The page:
Overland Park council advances proposal to redevelop ‘open wound’ property at Metcalf and Shawnee Mission Pkwy.

A preliminary rendering of the Metcalf Crossing development.

By Roxie Hammill

Even a freshly bulldozed and vacant lot would be better than keeping the crime and deteriorating buildings that currently exist at two shuttered hotels near Metcalf Avenue and Shawnee Mission Parkway, said Overland Park City Council members as they laid the groundwork Monday for redevelopment of the area.

The vacant Ramada Inn off Shawnee Mission Parkway is set to be redeveloped with a new hotel, storage facility and retail. The hotel saw some of the highest calls for police activity in the entire city.

The council gave its qualified approval to a redevelopment proposal for self storage, retail and a small hotel on the troubled site of the Ramada Inn and Knight’s Inn, 7240 Shawnee Mission Parkway. By moving forward on the plan, members hope they can stem some suburban decay and perhaps spark other development.

In separate votes, the council unanimously approved rezoning and a special use permit that would allow the $39 million project known as Metcalf Crossing to move forward. They also voted as one to set up a tax increment financing district to help the developer pay some expenses.

Although some council members were lukewarm on the types of business proposed for the area, they said they were happy to be doing something about an area that has drawn much attention from police for reports of suspicious activities.

“You can’t put lipstick on this pig,” said council member Richard Collins. “It’s just pretty ugly and something needs to be done.”

“You can’t put lipstick on this pig,” Councilman Richard Collins said of the deteriorating site

Council member Curt Skoog called the existing property an “open wound” in northern Overland Park because of its reputation for crime. And the developer backed that up with a conservation study intended to document the blight.

According to police records, the two hotels were the busiest among the city’s hotels for crime. Some 6,943 calls for service originated at the two hotels from 2010 through the midway point of 2016, and there were 238 arrests during that time period. Most of those were for traffic warrants and drug-related. The hotels had nine times the arrests of other hotels, the report said.

The conservation report also outlined other problems at the hotels. Some people were living there long-term and inoperable cars were being stored there, the report said. Bedbugs and roaches were also reported, as well as a slew of mechanical and deteriorating structural problems. The Ramada was built in 1967, followed by Knight’s Inn in 1972.

The proposal, by Wes Grammer of Sky Real Estate, calls for demolition of the two hotels, to be replaced by 153,000 square feet of development, including self-storage units, retail and a small hotel. The self-storage facility would be first to be built, followed by the replacement hotel and retail as tenants are signed on, said Korb Maxwell, attorney representing the developer.

The four-story hotel, with 90 rooms, would have a considerably smaller footprint than the existing hotels. Ramada Inn has 150 rooms and Knight’s Inn has 50. Both those hotels closed at the end of last year.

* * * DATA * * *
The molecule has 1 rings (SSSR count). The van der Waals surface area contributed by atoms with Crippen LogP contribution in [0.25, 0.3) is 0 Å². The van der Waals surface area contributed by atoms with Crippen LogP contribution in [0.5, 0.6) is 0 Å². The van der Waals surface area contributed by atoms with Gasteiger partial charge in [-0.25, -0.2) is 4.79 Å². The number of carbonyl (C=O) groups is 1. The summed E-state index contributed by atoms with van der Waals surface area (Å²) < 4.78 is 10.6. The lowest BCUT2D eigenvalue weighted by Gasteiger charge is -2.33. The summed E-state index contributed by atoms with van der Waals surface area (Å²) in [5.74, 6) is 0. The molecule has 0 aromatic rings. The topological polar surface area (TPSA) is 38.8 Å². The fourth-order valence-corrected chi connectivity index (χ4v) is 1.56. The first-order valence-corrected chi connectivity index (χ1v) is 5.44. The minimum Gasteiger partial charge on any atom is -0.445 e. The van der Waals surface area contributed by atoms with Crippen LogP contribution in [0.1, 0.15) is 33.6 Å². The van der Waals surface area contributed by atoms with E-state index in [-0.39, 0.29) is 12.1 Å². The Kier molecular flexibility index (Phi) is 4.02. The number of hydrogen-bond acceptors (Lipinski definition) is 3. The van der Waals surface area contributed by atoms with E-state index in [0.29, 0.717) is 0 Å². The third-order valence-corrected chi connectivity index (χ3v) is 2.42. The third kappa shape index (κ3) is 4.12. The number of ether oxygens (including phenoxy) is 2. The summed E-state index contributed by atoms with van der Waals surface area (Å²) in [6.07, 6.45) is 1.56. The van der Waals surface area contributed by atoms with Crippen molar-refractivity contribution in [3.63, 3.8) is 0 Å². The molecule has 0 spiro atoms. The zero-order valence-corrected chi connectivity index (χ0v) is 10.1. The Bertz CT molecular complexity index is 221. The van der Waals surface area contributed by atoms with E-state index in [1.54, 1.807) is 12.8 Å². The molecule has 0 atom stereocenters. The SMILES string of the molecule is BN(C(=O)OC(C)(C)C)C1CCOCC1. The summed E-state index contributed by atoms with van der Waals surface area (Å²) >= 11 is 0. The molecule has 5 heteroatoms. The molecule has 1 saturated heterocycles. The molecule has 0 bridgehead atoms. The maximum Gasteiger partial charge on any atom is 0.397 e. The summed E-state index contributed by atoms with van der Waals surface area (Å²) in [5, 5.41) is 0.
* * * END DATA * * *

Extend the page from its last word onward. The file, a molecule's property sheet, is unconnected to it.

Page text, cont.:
Metcalf Crossing comes with a request for public financing. About $2.6 million would come from tax increment financing using the eventual increase in property tax revenue in this case to pay for the up-front costs of demolition, land acquisition and site preparation.

The council’s vote to setup the district is the first step. Final reviews and a vote are still ahead before the digging can begin. The council will also discuss a special 1-percent sales tax district to raise $3 million at a later date.

Although council members agreed the five-acre area needed intervention, they were not overly excited about the self-storage, retail and hotel as proposed replacements.

Mark Hunter, Overland Park resident who spoke at the public hearing, called the project “mundane.”

“It seems like there should be something special for the public,” he said. The storage facility is ugly for the residential neighborhood to the north, he added.

Some on the council also worried that the project might not get enough momentum to ever be completely built out.

“I think that since it is a safety concern we should be investing in this area. I just hope that we get the entire project and not just the storage facility,” said council member Gina Burke.

Maxwell promised a “bright new day” for the area with an aesthetically pleasing project. He said the developer is willing to take the risk because there’s a need for self-storage in the area. And the small hotel can also succeed, he said. “We see this as an excellent hotel location. It has just has had an antiquated product,” he said.

Maxwell said removal of the existing buildings should make the property show better for potential tenants. Some council members were cautious, though. “I’m excited about this project, it’s just that I’m not looking forward to only having a storage facility,” said council member Dave White.

Still, the use of public money to improve a blighted area is what TIF was intended for, he said, noting that the public money will go toward razing the hotels. “If nothing else happened, that’s probably an improvement over what’s there right now.”